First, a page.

If mathematics is the perception of this realm of pure ideas, then doing mathematics requires our brains to somehow reach beyond the physical world. Davies argues that brain-imaging studies are making this belief steadily less plausible. He points out that our brains integrate many different aspects of visual perception with memory and preconceptions to create a single image — not always correctly, as optical illusions make clear. He also says that brain-imaging studies are beginning to show the biological basis of our numeric sense.

But Reuben Hersh of the University of New Mexico isn’t convinced that studies like these logically destroy the Platonic notion of an intuitive faculty to perceive mathematics. Nevertheless, he rejects the Platonic view, arguing instead that mathematics is a product of human culture, not fundamentally different from other human creations like music or law or money.

The challenge, he admits, is to explain why it is that mathematical statements can be definitively true or false, not subject to taste or whim. With simple statements like “2 + 2 = 4,” this is because of the connection between mathematics and physics, he says. Such a statement describes, for example, the way that coins or buttons behave. For more abstract statements that are further removed from the physical world, he points to the structure of our brains and our penchant for logic.

But Mazur finds that explanation unsatisfying. “We should keep an eye on the stealth word ‘our,’” he writes. “Is the we meant to be each and every one of us, given our separate and perhaps differing and often faulty faculties?” In this case, mathematics itself has to vary as individuals do.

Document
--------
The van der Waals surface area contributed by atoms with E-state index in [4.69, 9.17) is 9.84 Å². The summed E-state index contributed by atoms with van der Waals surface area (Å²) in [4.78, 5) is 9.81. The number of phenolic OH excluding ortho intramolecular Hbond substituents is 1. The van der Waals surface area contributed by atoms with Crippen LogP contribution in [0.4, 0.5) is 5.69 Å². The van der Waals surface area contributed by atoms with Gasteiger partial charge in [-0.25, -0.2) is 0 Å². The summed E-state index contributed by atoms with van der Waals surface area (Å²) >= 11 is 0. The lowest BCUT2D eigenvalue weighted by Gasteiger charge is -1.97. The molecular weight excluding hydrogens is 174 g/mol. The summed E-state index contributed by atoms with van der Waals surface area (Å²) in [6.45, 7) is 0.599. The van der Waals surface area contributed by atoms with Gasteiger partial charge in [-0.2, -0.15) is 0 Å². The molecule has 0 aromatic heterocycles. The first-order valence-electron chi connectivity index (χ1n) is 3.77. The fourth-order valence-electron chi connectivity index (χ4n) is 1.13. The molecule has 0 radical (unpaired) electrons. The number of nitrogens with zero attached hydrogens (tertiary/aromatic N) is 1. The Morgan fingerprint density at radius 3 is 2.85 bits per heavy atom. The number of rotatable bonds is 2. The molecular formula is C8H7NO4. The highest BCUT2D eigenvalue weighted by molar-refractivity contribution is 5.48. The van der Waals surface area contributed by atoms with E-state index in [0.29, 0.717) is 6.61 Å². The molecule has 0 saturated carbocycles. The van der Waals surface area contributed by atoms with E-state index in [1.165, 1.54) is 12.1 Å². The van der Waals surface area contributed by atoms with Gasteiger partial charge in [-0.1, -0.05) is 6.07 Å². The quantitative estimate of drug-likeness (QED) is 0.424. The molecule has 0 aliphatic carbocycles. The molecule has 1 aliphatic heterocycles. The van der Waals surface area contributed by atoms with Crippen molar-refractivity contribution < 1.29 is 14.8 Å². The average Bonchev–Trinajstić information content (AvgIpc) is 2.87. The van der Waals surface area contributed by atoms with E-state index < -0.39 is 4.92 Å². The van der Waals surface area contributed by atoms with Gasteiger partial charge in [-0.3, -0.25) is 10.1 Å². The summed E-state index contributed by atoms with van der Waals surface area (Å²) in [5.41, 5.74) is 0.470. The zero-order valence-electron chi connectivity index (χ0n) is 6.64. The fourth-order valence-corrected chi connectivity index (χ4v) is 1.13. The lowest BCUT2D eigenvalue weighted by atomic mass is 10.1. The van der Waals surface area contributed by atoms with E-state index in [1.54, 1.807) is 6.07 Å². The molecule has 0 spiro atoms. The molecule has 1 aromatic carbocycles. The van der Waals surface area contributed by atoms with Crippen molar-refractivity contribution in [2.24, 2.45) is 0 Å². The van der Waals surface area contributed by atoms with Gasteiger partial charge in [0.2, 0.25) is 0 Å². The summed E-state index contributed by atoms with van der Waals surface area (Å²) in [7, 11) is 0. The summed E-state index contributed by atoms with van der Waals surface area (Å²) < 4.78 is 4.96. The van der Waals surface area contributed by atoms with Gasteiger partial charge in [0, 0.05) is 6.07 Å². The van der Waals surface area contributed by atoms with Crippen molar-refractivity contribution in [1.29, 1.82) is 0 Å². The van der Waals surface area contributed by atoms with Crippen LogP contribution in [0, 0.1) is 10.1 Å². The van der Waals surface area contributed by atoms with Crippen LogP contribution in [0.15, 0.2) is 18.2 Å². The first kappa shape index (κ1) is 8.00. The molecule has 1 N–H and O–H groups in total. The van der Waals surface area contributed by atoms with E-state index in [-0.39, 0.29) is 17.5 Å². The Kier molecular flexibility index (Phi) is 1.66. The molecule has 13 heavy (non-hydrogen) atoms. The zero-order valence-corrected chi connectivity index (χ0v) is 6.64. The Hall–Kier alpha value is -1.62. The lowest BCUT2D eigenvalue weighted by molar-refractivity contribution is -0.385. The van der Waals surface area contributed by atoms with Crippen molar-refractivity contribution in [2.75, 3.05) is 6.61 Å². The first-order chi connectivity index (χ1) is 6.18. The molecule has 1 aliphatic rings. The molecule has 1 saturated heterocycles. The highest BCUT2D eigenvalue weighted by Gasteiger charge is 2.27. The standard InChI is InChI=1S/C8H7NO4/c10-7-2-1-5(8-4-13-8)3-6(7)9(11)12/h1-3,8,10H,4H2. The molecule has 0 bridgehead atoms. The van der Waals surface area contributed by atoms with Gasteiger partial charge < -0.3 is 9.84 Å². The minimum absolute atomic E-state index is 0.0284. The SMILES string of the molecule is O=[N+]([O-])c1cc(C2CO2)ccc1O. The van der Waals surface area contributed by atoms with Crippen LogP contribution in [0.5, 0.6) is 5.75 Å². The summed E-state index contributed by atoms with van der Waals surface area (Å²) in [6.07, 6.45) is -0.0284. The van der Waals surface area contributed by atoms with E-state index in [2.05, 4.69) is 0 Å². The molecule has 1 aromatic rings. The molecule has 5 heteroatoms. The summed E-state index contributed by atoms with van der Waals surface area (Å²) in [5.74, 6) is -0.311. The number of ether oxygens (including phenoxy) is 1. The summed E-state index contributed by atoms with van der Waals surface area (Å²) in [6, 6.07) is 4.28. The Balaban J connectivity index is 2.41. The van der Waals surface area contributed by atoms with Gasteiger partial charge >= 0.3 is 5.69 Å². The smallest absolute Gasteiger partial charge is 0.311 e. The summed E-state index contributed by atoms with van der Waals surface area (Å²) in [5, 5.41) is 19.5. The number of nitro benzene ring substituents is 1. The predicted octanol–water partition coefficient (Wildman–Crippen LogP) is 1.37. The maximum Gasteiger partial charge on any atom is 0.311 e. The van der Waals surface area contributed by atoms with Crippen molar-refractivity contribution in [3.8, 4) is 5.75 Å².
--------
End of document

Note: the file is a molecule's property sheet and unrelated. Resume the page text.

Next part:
On the other hand, if “we” means a kind of abstraction of our individual capabilities — the common thing that binds us together without actually being any of us — he says that we are verging back toward the Platonic notion of a realm of abstract ideas.

But the notion of invention also captures something true about the experience of doing mathematics, in his view. “At times,” he says, “I seem to be engaged in an analysis of my thought processes or other people’s thought processes while doing mathematics.” All aspects of these experiences, he argues, need to be included in these discussions.

“One thing is — I believe — incontestable,” he writes. “If you engage in mathematics long enough, you bump into The Question, and it won’t just go away. If we wish to pay homage to the passionate felt experience that makes it so wonderful to think mathematics, we had better pay attention to it.”


Hersh, R. 2008. On Platonism. European Mathematical Society Newsletter (June).

Mazur, B. 2008. Mathematical Platonism and its Opposites. European Mathematical Society Newsletter (June).

Persson, U. 2008. On Platonism. European Mathematical Society Newsletter (June).

Davies, E.B. 2007. Let Platonism Die. European Mathematical Society Newsletter (June).